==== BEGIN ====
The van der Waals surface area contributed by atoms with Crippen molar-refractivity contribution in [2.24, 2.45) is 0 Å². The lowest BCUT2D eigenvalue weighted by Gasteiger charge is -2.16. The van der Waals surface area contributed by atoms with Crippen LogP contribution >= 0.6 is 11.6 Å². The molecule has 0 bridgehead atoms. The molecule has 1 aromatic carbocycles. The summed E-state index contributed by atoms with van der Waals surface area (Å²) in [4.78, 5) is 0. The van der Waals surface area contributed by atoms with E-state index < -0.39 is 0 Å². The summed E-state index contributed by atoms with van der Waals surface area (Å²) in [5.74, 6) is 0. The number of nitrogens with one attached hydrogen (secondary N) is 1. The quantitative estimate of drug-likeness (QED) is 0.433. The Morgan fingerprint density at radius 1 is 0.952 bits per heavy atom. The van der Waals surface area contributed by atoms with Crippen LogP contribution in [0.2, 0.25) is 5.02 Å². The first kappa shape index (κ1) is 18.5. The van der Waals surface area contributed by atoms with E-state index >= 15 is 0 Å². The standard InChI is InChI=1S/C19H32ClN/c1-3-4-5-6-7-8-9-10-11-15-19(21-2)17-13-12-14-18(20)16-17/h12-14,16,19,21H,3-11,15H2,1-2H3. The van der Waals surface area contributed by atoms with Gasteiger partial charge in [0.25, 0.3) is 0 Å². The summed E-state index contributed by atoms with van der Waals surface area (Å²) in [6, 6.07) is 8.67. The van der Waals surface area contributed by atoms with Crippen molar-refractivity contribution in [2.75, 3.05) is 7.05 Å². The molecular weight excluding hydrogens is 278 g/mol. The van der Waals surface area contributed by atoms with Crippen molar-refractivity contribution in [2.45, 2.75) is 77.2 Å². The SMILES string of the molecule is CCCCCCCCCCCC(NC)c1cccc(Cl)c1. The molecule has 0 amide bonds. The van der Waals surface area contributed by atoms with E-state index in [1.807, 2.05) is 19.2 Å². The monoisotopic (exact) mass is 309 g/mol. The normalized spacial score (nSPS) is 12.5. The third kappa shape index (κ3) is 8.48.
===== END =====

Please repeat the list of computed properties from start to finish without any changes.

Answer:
The van der Waals surface area contributed by atoms with Crippen molar-refractivity contribution in [2.24, 2.45) is 0 Å². The lowest BCUT2D eigenvalue weighted by Gasteiger charge is -2.16. The van der Waals surface area contributed by atoms with Crippen LogP contribution >= 0.6 is 11.6 Å². The molecule has 0 bridgehead atoms. The molecule has 1 aromatic carbocycles. The summed E-state index contributed by atoms with van der Waals surface area (Å²) in [4.78, 5) is 0. The van der Waals surface area contributed by atoms with E-state index < -0.39 is 0 Å². The summed E-state index contributed by atoms with van der Waals surface area (Å²) in [5.74, 6) is 0. The number of nitrogens with one attached hydrogen (secondary N) is 1. The quantitative estimate of drug-likeness (QED) is 0.433. The Morgan fingerprint density at radius 1 is 0.952 bits per heavy atom. The van der Waals surface area contributed by atoms with Crippen LogP contribution in [0.2, 0.25) is 5.02 Å². The first kappa shape index (κ1) is 18.5. The van der Waals surface area contributed by atoms with E-state index >= 15 is 0 Å². The standard InChI is InChI=1S/C19H32ClN/c1-3-4-5-6-7-8-9-10-11-15-19(21-2)17-13-12-14-18(20)16-17/h12-14,16,19,21H,3-11,15H2,1-2H3. The van der Waals surface area contributed by atoms with Gasteiger partial charge in [0.25, 0.3) is 0 Å². The summed E-state index contributed by atoms with van der Waals surface area (Å²) in [6, 6.07) is 8.67. The van der Waals surface area contributed by atoms with Crippen molar-refractivity contribution in [2.75, 3.05) is 7.05 Å². The molecular weight excluding hydrogens is 278 g/mol. The van der Waals surface area contributed by atoms with Crippen molar-refractivity contribution in [2.45, 2.75) is 77.2 Å². The SMILES string of the molecule is CCCCCCCCCCCC(NC)c1cccc(Cl)c1. The molecule has 0 amide bonds. The van der Waals surface area contributed by atoms with E-state index in [1.807, 2.05) is 19.2 Å². The monoisotopic (exact) mass is 309 g/mol. The normalized spacial score (nSPS) is 12.5. The third kappa shape index (κ3) is 8.48.